Two months ago, in the July 2013 edition of Porzio's Employment Law Monthly we discussed the United States Supreme Court's landmark decision in United States v. Windsor in which it struck down as unconstitutional Section 3 of the Defense of Marriage Act ("DOMA"). Section 3 of DOMA specifically defined "marriage" as a lawful union between one man and one woman as husband and wife. The Court held that Section 3 violated the basic due process and equal protection rights afforded under the Fifth Amendment of same-sex couples who are legally married under state law.
Despite the Court's monumental decision, which requires the recognition and acceptance of state definitions of marriage, the Court did not provide any guidance as to the interpretation of the relevant federal laws impacted. Fortunately, on September 18, 2013, the United States Department of Labor issued guidance as to the interpretation of the Court's definition of "spouse" and "marriage" and its affect on employee benefit plans governed by the Employee Retirement Income Security Act ("ERISA"). The Department of Labor, which has the authority to issue regulations, rulings and opinions regarding ERISA and the Internal Revenue Code, explained that, under Title I of ERISA,
the term 'spouse' will be read to refer to any individuals who are lawfully married under any state law, including individuals married to a person of the same sex who were legally married in a state [or foreign jurisdiction] that recognizes such marriages, but who are domiciled in a state that does not recognize such marriages. Similarly, the term 'marriage' will be read to include a same-sex marriage that is legally recognized as a marriage under any state law.
DOL Technical Release 2013-04. The significance of this guidance, and more importantly the Court's decision, is that it requires employee benefit plans to utilize the "place of celebration of a marriage" rather than the "state of domicile" to make determinations regarding an individual's eligibility of benefits. This will provide employers with more ease in administrating employee benefit plans and allow for the creation of more uniform rules for larger employers with employees in several states.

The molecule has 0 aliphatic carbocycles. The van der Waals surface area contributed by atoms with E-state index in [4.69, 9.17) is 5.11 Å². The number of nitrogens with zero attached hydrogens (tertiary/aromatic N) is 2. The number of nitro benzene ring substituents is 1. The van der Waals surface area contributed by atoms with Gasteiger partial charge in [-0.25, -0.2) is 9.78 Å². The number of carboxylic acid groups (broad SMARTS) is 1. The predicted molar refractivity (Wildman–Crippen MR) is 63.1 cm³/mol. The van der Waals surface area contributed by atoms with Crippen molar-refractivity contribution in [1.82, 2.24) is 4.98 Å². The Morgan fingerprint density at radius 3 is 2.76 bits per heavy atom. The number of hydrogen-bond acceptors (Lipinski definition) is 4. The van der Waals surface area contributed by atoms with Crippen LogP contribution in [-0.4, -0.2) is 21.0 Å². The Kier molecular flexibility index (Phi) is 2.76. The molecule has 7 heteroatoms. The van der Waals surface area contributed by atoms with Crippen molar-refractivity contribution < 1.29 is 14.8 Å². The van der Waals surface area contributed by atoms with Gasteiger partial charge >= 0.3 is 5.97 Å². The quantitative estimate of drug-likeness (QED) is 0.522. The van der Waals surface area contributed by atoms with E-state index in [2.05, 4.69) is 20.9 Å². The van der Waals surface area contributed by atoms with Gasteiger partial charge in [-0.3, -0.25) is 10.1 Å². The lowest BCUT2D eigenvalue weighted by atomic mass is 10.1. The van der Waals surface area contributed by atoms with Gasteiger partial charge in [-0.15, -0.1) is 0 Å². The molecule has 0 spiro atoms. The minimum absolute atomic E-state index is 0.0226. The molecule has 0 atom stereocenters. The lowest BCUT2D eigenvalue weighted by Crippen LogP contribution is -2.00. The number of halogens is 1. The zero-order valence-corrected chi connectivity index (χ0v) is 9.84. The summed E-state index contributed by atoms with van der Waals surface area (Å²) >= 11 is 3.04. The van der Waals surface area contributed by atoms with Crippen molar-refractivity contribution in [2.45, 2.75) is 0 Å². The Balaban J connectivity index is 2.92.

The Department of Labor notes that the terms "spouse" and "marriage" do not apply to or include individuals who are in a relationship that is recognized by a state, for example, a civil union or domestic partnership, but do not consider these relationships within the state definition of marriage. This restriction applies to both opposite-sex and same-sex couples who are engaged in a civil union or domestic partnership, despite any recognition of marital/spousal rights afforded to such couples under state law. For example, a same-sex couple that is domiciled in New Jersey (a state that does not recognize same-sex marriages) and married in New York (a state that recognizes same-sex marriages), would be entitled to employee benefits governed by ERISA. However, if the same couple only entered into a civil union with each other in New Jersey, an employer would not be required to recognize such rights to the same benefits.
The Department of Labor also issued guidance in August explaining that the term "spouse," as seen in the Family Medical Leave Act, will include individuals of same-sex marriages who are married in states that recognize such marriages.
With the Department of Labor's view on the reach of the Windsor decision, employers, with the assistance of their attorneys and plan administrators, can now begin to revise existing benefit plan documents, such as pension and health care plans, to bring them up to date with the recent case law. With the benefit of creating more uniform policies, employers will reduce any errors in the implementation of, or inconsistencies in, the application of federal employee benefit laws.